She shakes her head and refuses. “I want to say something…” she begins. “Please let me finish” she pleads and I nod in agreement. “You are so natural with her. I can see that you love her very much and I appreciate that, ” i smile and nod at Salma and beam with love for the both of them, “I first want to ask you something important…” she pauses and her voice catches with emotion, “… and i may  not have the nerve if i held her in my arms first” Salma is crying again now and so am i.

Salma begins to ask, “What kind of a life will she have with me in the hospital?” i hear anger and frustration in her voice, “With a sickly mother who needs care herself” she is crying more and more. “But the new medication…” i stop her, “It could help you” i say trying to give her hope. She cups her face in her hands and shakes her head.

“It didn’t work Sawls” she says to me now. “I’m not ever getting better” she sobs. my optimism shatters into tiny fragments and i  shake my head trying to unhear what she told me, “No  Salma” i say now having to put Nusrat in the bassinet because my body begins to shake with emotion. “There will be another way” i say wiping my own tortured tears. Salma looks more composed and says, “There is no other way” her voice comes out surprisingly strong. i lean down and embrace her tightly. i feeling of uselessness coming over me.

she holds my shoulder sand tries to shift me to look at her. “I have spoken to Aaryaan…” she begins calm but tearful, “We have decided that we want you to adopt Nusrat and give her the life that we can’t.”

My body becomes numb and i cant interpret my feelings. i look at Salma for a moment and i witness a mothers heart break into two. Her face is a desperate, and i can read the anguish she is experiencing. My heart breaks for her , as  a mother having to give your child away and as a sister knowing this means that she has given up and she is ready to leave us.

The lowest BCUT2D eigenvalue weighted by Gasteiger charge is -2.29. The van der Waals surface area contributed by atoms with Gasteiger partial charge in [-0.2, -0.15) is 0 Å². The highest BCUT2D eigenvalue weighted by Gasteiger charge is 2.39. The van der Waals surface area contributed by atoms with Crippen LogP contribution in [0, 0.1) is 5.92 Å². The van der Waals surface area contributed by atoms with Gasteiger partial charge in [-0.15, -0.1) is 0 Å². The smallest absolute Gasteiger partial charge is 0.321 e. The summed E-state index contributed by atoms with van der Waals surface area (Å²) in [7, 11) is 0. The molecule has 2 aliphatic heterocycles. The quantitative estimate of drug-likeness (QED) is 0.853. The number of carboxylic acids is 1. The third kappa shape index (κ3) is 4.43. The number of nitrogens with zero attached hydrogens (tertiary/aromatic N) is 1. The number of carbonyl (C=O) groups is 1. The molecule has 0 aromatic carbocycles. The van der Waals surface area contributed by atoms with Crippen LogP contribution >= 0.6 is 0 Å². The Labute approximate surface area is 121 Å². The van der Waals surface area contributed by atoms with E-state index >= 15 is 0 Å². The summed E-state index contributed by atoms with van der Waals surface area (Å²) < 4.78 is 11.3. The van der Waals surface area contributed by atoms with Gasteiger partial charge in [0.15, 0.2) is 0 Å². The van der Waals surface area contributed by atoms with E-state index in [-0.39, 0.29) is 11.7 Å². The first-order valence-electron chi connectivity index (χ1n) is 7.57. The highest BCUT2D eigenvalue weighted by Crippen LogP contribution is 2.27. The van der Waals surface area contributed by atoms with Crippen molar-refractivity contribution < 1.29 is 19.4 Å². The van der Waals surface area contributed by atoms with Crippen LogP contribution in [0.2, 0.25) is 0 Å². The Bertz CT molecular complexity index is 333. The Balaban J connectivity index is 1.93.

I nod slowly as the tears flow down my face and then more vigorously as I embrace my sister who once again has shown how selfless she is.

The Dream (PArt 5)

It is so exciting decorating a nursery again after so many years. The nurses gave us the news that Nusrat will be ready to go home after a few more days at the hospital. I’m so excited, you would think I was getting ready to welcome my own child back home. I do feel a little sad that Nusrat isn’t mine. I still often entertain the fantasy of my third child, if I hadn’t been wrong about my pregnancy the last time. Mum and I had to start from scratch. Salma had only just scratched the surface with baby shopping when her cancer took hold of her. My thoughts turn to Salma and how she will manage with a new child. I feel my eyes start to burn in anguish for her misfortune but before the dam of tears in my eyes burst I remind myself that everything is only due to the will of the Almighty and He is the one with the ultimate plan. Although my throat still tingles from the sadness I manage to control the tears. “It’s a happy time” I say to myself trying to focus on the fact that Nusrat is gaining weight and is well enough to be taken home from the hospital.

“Did you get the baby formulae and bottles?” my mother asks me. I nod and direct her gaze to the new shopping bag in the corner among all the ones I have previously purchased. I thought I almost heard my credit card sigh in relief with the last swipe today.

My feel my mobile phone vibration in my pocket a few second before the ringtone sounds a call. When I fish it out of my pocket I smile at the screen and eagerly answer.

“Assalamu Alaikum” I hurriedly greet.

The replied greeting sounds especially sweet today when I hear it in my husband’s voice. a smile is plastered on my face , and from my reaction my mother already knows its her used-to-be- only son in law.